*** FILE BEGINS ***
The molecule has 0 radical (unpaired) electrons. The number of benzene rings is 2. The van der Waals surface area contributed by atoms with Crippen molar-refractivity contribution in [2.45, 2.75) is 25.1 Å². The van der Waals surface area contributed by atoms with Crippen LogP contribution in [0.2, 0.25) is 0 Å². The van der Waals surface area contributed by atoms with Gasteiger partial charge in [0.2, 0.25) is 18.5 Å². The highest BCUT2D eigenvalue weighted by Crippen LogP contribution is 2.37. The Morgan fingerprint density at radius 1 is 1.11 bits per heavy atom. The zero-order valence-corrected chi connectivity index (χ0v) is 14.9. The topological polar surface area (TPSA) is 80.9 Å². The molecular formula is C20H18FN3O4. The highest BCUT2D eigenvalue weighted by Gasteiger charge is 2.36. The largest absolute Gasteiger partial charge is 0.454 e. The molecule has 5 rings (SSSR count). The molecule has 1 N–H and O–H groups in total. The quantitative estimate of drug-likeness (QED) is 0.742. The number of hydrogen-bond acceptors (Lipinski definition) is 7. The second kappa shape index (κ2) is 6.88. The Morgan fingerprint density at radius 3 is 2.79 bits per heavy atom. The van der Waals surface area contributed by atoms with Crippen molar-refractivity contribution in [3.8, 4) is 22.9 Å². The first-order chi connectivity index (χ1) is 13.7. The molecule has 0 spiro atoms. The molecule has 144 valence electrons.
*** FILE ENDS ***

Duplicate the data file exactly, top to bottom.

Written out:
The molecule has 0 radical (unpaired) electrons. The number of benzene rings is 2. The van der Waals surface area contributed by atoms with Crippen molar-refractivity contribution in [2.45, 2.75) is 25.1 Å². The van der Waals surface area contributed by atoms with Crippen LogP contribution in [0.2, 0.25) is 0 Å². The van der Waals surface area contributed by atoms with Gasteiger partial charge in [0.2, 0.25) is 18.5 Å². The highest BCUT2D eigenvalue weighted by Crippen LogP contribution is 2.37. The Morgan fingerprint density at radius 1 is 1.11 bits per heavy atom. The zero-order valence-corrected chi connectivity index (χ0v) is 14.9. The topological polar surface area (TPSA) is 80.9 Å². The molecular formula is C20H18FN3O4. The highest BCUT2D eigenvalue weighted by Gasteiger charge is 2.36. The largest absolute Gasteiger partial charge is 0.454 e. The molecule has 5 rings (SSSR count). The molecule has 1 N–H and O–H groups in total. The quantitative estimate of drug-likeness (QED) is 0.742. The number of hydrogen-bond acceptors (Lipinski definition) is 7. The second kappa shape index (κ2) is 6.88. The Morgan fingerprint density at radius 3 is 2.79 bits per heavy atom. The van der Waals surface area contributed by atoms with Crippen molar-refractivity contribution in [3.8, 4) is 22.9 Å². The first-order chi connectivity index (χ1) is 13.7. The molecule has 0 spiro atoms. The molecule has 144 valence electrons.